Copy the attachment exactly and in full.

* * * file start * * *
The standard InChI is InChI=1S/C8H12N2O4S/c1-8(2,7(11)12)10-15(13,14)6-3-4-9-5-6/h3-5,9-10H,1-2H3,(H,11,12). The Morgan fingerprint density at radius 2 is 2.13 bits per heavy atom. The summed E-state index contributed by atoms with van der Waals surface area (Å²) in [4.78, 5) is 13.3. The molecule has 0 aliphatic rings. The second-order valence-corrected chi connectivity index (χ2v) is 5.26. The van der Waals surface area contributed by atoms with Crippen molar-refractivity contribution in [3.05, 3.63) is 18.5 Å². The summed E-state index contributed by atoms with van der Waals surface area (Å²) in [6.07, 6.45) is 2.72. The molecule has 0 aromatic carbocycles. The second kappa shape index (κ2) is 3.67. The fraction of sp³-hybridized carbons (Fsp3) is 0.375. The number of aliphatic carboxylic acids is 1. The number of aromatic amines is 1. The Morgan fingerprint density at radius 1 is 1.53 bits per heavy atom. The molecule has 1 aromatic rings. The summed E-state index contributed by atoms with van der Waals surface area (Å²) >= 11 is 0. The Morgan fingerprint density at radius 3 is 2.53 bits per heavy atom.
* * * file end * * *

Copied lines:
The standard InChI is InChI=1S/C8H12N2O4S/c1-8(2,7(11)12)10-15(13,14)6-3-4-9-5-6/h3-5,9-10H,1-2H3,(H,11,12). The Morgan fingerprint density at radius 2 is 2.13 bits per heavy atom. The summed E-state index contributed by atoms with van der Waals surface area (Å²) in [4.78, 5) is 13.3. The molecule has 0 aliphatic rings. The second-order valence-corrected chi connectivity index (χ2v) is 5.26. The van der Waals surface area contributed by atoms with Crippen molar-refractivity contribution in [3.05, 3.63) is 18.5 Å². The summed E-state index contributed by atoms with van der Waals surface area (Å²) in [6.07, 6.45) is 2.72. The molecule has 0 aromatic carbocycles. The second kappa shape index (κ2) is 3.67. The fraction of sp³-hybridized carbons (Fsp3) is 0.375. The number of aliphatic carboxylic acids is 1. The number of aromatic amines is 1. The Morgan fingerprint density at radius 1 is 1.53 bits per heavy atom. The molecule has 1 aromatic rings. The summed E-state index contributed by atoms with van der Waals surface area (Å²) >= 11 is 0. The Morgan fingerprint density at radius 3 is 2.53 bits per heavy atom.